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In-Flight Separation of Vertical Stabilizer, American Airlines Flight 587, Airbus Industrie A300-605R, N14053, Belle Harbor, New York, November 12, 2001.
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Event Summary

Board Meeting : In-Flight Separation of Vertical Stabilizer, American Airlines Flight 587, Airbus Industrie A300-605R, N14053, Belle Harbor, New York, November 12, 2001.
 
10/26/2004 12:00 AM

Executive Summary

On November 12, 2001, about 0916:15 eastern standard time, American Airlines flight 587, an Airbus Industrie A300-605R, N14053, crashed into a residential area of Belle Harbor, New York, shortly after takeoff from John F. Kennedy International Airport, Jamaica, New York. Flight 587 was a regularly scheduled passenger flight to Las Americas International Airport, Santo Domingo, Dominican Republic, with 2 flight crewmembers, 7 flight attendants, and 251 passengers aboard the airplane. The airplane's vertical stabilizer and rudder separated in flight and were found in Jamaica Bay, about 1 mile north of the main wreckage site. The airplane's engines subsequently separated in flight and were found several blocks north and east of the main wreckage site. All 260 people aboard the airplane and 5 people on the ground were killed, and the airplane was destroyed by impact forces and a postcrash fire. Flight 587 was operating under the provisions of 14 Code of Federal Regulations Part 121 on an instrument flight rules flight plan. Visual meteorological conditions prevailed at the time of the accident.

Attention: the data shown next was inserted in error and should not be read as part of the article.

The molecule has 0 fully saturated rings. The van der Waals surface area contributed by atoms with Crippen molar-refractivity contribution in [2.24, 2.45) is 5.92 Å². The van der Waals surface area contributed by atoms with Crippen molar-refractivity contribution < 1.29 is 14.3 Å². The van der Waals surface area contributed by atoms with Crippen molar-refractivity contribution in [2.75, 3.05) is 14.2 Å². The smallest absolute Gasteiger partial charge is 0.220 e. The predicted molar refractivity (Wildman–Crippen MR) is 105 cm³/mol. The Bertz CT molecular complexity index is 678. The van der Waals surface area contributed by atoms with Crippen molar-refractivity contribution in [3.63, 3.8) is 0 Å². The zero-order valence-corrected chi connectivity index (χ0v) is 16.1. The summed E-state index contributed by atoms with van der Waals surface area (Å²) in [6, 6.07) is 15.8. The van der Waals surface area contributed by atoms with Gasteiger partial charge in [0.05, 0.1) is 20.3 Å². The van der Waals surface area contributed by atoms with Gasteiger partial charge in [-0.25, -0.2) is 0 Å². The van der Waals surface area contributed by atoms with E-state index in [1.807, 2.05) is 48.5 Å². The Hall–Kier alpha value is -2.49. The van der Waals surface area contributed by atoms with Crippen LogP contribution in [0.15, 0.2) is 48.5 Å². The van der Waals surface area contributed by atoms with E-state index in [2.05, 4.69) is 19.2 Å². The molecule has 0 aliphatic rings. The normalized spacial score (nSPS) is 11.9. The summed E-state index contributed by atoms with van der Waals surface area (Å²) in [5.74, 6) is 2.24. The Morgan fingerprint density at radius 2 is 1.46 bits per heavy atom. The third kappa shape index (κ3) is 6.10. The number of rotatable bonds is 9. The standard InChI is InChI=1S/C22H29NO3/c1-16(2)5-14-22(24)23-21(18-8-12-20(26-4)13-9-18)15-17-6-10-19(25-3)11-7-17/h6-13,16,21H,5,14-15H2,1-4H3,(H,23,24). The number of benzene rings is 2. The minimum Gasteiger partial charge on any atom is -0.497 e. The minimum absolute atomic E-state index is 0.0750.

Probable Cause

The National Transportation Safety Board determines that the probable cause of this accident was the in-flight separation of the vertical stabilizer as a result of the loads beyond ultimate design that were created by the first officer's unnecessary and excessive rudder pedal inputs. Contributing to these rudder pedal inputs were characteristics of the Airbus A300-600 rudder system design and elements of the American Airlines Advanced Aircraft Maneuvering Program.

The safety issues discussed in this report focus on characteristics of the A300-600 rudder control system design, A300-600 rudder pedal inputs at high airspeeds, aircraft-pilot coupling, flight operations at or below an airplane's design maneuvering speed, and upset recovery training programs. Safety recommendations concerning these issues are addressed to the Federal Aviation Administration and the Direction Général de l'Aviation Civile.

Recommendations

New Recommendations

As a result of the investigation of this accident, the National Transportation Safety Board makes the following recommendations:

To the Federal Aviation Administration:

Modify 14 Code of Federal Regulations Part 25 to include a certification standard that will ensure safe handling qualities in the yaw axis throughout the flight envelope, including limits for rudder pedal sensitivity. (A-04-56)

After the yaw axis certification standard recommended in Safety Recommendation A-04-56 has been established, review the designs of existing airplanes to determine if they meet the standard. For existing airplanes designs that do not meet the standard, the FAA should determine if the airplanes would be adequately protected from the adverse effects of a potential aircraft-pilot coupling (APC) after rudder inputs at all airspeeds. If adequate protection does not exist, the FAA should require modifications, as necessary, to provide the airplanes with increased protection from the adverse effects of a potential APC after rudder inputs at high airspeeds. (A-04-57)